The following text is from Thomas Metzinger’s 2009 book ‘The Ego Tunnel – The Science of the Mind and the Myth of the Self’.
Maybe you’ve had a lucid dream yourself; the phenomenon is not rare. If not, you can try a number of different induction techniques. For instance, you can adopt the habit of performing “reality checks” several times a day. Each reality check should last at least a minute. It consists in carefully inspecting your current inner and outer environment for any indications that this might not be ordinary waking reality. Here is a checklist that readers interested in exploring the dream tunnel can use as a guideline.
- Is all the furniture arranged the way it normally is?
- Are the paving stones, the tiles, or the design of the carpet on the floor arranged in the same pattern as usual?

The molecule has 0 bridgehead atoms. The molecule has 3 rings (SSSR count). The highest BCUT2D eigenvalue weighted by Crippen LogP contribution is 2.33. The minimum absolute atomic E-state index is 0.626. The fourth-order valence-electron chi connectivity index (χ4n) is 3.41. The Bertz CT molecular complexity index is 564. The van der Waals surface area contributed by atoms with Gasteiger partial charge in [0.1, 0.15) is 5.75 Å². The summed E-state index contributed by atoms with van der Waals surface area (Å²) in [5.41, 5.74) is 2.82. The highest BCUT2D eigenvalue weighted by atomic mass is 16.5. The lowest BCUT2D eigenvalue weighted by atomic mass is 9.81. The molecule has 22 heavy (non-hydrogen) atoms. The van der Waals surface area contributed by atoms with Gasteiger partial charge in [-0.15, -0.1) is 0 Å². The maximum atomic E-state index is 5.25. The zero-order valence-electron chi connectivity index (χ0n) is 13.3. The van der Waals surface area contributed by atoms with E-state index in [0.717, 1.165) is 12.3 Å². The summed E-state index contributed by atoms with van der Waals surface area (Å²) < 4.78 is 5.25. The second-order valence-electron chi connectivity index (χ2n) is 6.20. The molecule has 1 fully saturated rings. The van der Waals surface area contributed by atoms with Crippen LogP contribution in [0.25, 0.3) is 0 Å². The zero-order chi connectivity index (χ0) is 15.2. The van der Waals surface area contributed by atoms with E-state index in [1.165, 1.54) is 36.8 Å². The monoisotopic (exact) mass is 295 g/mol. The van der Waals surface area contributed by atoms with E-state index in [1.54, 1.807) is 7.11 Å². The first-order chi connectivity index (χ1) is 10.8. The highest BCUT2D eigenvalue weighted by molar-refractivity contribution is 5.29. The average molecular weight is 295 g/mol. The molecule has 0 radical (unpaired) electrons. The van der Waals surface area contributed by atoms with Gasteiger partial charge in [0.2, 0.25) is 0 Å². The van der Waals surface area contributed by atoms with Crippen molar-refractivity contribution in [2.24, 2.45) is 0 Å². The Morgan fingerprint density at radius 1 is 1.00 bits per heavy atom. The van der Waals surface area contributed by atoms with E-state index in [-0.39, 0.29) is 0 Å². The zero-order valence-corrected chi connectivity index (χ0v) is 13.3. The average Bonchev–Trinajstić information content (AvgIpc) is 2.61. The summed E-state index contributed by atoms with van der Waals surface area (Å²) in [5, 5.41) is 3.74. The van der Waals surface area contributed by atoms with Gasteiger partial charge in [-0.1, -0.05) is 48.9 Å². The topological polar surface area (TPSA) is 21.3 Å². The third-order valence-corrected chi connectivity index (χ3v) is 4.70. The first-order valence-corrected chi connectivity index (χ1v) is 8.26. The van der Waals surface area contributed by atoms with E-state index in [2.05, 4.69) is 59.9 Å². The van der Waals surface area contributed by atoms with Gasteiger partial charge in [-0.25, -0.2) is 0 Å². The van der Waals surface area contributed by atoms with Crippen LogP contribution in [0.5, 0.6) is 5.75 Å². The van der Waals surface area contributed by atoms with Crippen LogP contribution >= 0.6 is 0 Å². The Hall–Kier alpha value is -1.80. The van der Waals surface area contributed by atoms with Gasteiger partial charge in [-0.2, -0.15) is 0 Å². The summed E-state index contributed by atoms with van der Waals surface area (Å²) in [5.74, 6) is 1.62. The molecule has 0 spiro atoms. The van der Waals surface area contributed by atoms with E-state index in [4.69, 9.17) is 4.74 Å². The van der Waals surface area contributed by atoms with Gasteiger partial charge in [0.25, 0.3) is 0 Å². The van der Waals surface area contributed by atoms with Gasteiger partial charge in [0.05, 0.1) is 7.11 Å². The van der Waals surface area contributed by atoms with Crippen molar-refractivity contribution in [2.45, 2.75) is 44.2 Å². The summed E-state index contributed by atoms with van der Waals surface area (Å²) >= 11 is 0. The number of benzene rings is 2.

- Do objects or persons suddenly appear and disappear, or do they change their identity?
- Do you know who you are and where you are?
- Do you remember what day of the week it is and when you last work up?
- Are there any gaps in your short-term memory of recent events?
- Does your visual attention shift the way it usually does?
- Are you engaging in any unusual physical activities, like flying?
- Are you constantly trying to remember something you know is of great importance but can’t remember what it is?
- Does your current situation have a metaphoric or symbolic character, or do you have the feeling of being close to an important discovery?
If you perform reality checks of this type several times a day, you have a good chance or eventually becoming a lucid dreamer. By pure habit, you will one day perform a reality check in a dream – and if you are lucky, you will correctly realise you are dreaming.